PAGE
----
Anyone working on growing a Gratitude Practice knows that practicing gratitude is not always easy. At the same time, you also might be looking for ways to deepen your Gratitude Practice — both of which we’re going to explore here. If you’re unfamiliar with the practice and haven’t had a chance to read **Gratitude Practice: How To Start One And Why You Should, Right Now, be sure to begin there! You’ll find everything you need to know about what a Gratitude Practice is, how to start one, and why you’ll love it.
If you’ve already started to explore you own Gratitude Practice, then you might have begun to notice some benefits right away: reduced stress and increased sense of calm, improved focus and clarity, a decrease in your “lack mindset”, boosted resilience, and even better sleep! By writing down those things you are grateful for each day, you’re bound to feel healthier and happier — finding that happiness raises your vibration, helping you become even more joyful.
But it’s also true that there can be obstacles to a Gratitude Practice, and that’s what I’m going to talk about today. If you’re currently struggling, or have struggled in the past when attempting to write what you’re thankful or grateful for, don’t worry — that’s totally normal.
These could be some reasons why:
1.You might be too focused on the results of your Gratitude Practice, rather than the practice itself. Maybe you’re writing your daily lists, but you’re not emotionally resonating with the things you’re truly thankful for. You might start judging the quality of your list, concerned that some of the items aren’t “worthy” of your gratitude, or even feeling pressured that you have to write the best list! This is when it’s time to take a step back, and reconnect with your intention for starting a Gratitude Practice in the first place. What is most important, when you’re writing your list, is truly feeling thankful in your heart of hearts, and experiencing real gratitude. You’ll know the difference, and I assure you it will not disappoint!
2.Another common mistake is that you might only write in your gratitude journal when really cool things happen, or just once or twice a week. Maybe you think your life is boring or, again, the things you’re grateful for aren’t really worth that much gratitude. All this serves to do is deprive yourself of all the thankful joy you could be feeling. Remember: practice gratitude with nonjudgement. If you’re grateful for something, no matter how big or small it might seem, then it’s definitely worth writing down!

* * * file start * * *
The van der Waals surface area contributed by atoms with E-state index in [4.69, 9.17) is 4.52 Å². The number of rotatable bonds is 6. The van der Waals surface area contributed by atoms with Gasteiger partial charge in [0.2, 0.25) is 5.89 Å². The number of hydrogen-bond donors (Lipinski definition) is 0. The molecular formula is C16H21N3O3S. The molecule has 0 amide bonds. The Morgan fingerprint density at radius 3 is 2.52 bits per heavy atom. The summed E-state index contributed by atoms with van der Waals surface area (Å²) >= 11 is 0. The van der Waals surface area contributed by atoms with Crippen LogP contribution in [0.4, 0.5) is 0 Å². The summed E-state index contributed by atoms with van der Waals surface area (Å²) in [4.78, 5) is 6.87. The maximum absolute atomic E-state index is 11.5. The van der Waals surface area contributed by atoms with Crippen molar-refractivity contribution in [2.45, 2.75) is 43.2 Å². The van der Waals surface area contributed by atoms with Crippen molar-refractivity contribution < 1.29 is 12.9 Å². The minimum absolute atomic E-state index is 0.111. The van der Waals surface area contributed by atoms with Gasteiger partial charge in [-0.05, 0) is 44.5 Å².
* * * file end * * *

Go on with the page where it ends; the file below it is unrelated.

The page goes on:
3.You might be concerned that you’re writing the same things down each day. But remember: the only person you’re making this list for is you. As long as you write from your heart you cannot go wrong, I promise. If you’re including things like being thankful for your health, your job, or your children every day, great! It is okay to repeat what you’re thankful for every day because it’s not about what you put on the list, it’s about your commitment to the practice and how it makes you feel!
4.You’re afraid your Gratitude Practice is a passing fad — lots of people are doing it, and it’s going to be in-and-out like the latest trendy diet. Believe me when I say A Gratitude Practice is not a fad. It’s something that works and that everyone should be excited to try!
Now that you’ve laid the foundation of your Gratitude Practice, and even started to work out some of the kinks, you might be ready to take your practice to the next level. Here are three ways to amp up your gratitude practice!
1.When you write what you’re thankful for, always add why you’re thankful for it. For example: “I am thankful for my eyes, because they allow me to see the beauty of the world around me, as well as my husband.”
2.Try self-gratitude. For every few items you include on your list, consider adding a few relating to yourself as well. It is very easy to be thankful for the things around us, like our family, our house and lots of other external things. It’s not always as easy to look inward, and find gratitude there. So, you could write something like: “I’m thankful for my sense of humor, because…”. Notice the difference between gratitude and self-gratitude, and see how your practice might begin to transform!
3.This can be a tricky one: find gratitude for the situations, people, or things that are bringing challenges into your life at this moment. (I told you!) We all have things in our lives that pose difficulties for us, or that bring our vibrations down. Maybe you’re dealing with a difficult coworker, a tough family relationship, or a financial issue. In these moments, really tune in and try to be thankful for that situation. You could write: “I’m thankful for my difficult client because they’re helping me learn and grow, next time I’ll know how to choose my client more carefully.” It’s like that old expression: we can look at things as enemies, or we can look at them as teachers.
Remember, no matter where you are in your Gratitude Practice, there is no one right or wrong way to practice gratitude. If you’re just beginning your practice, try to stick with it for at least 21 days — the experts say it takes at least 3 weeks to create a good habit! If you’ve already got a regular Gratitude Practice, I hope this information helps you along in your journey.
For more information on starting your own Gratitude Practice, and to watch the live video that accompanies this blog post, be sure to check out my Facebook group Alpha Female Sisterhood. There you’ll find tons of empowerment and support for high-performing women, just like you!
Here is more helpful information about gratitude.
**Gratitude Practice: How To Start One And Why You Should, Right Now
Meet Seo Kelleher, an intuitive coach for life and business, committed to empowering women. "I am passionate about helping women find the courage to transform their lives by embracing their vulnerability and taking the responsibility."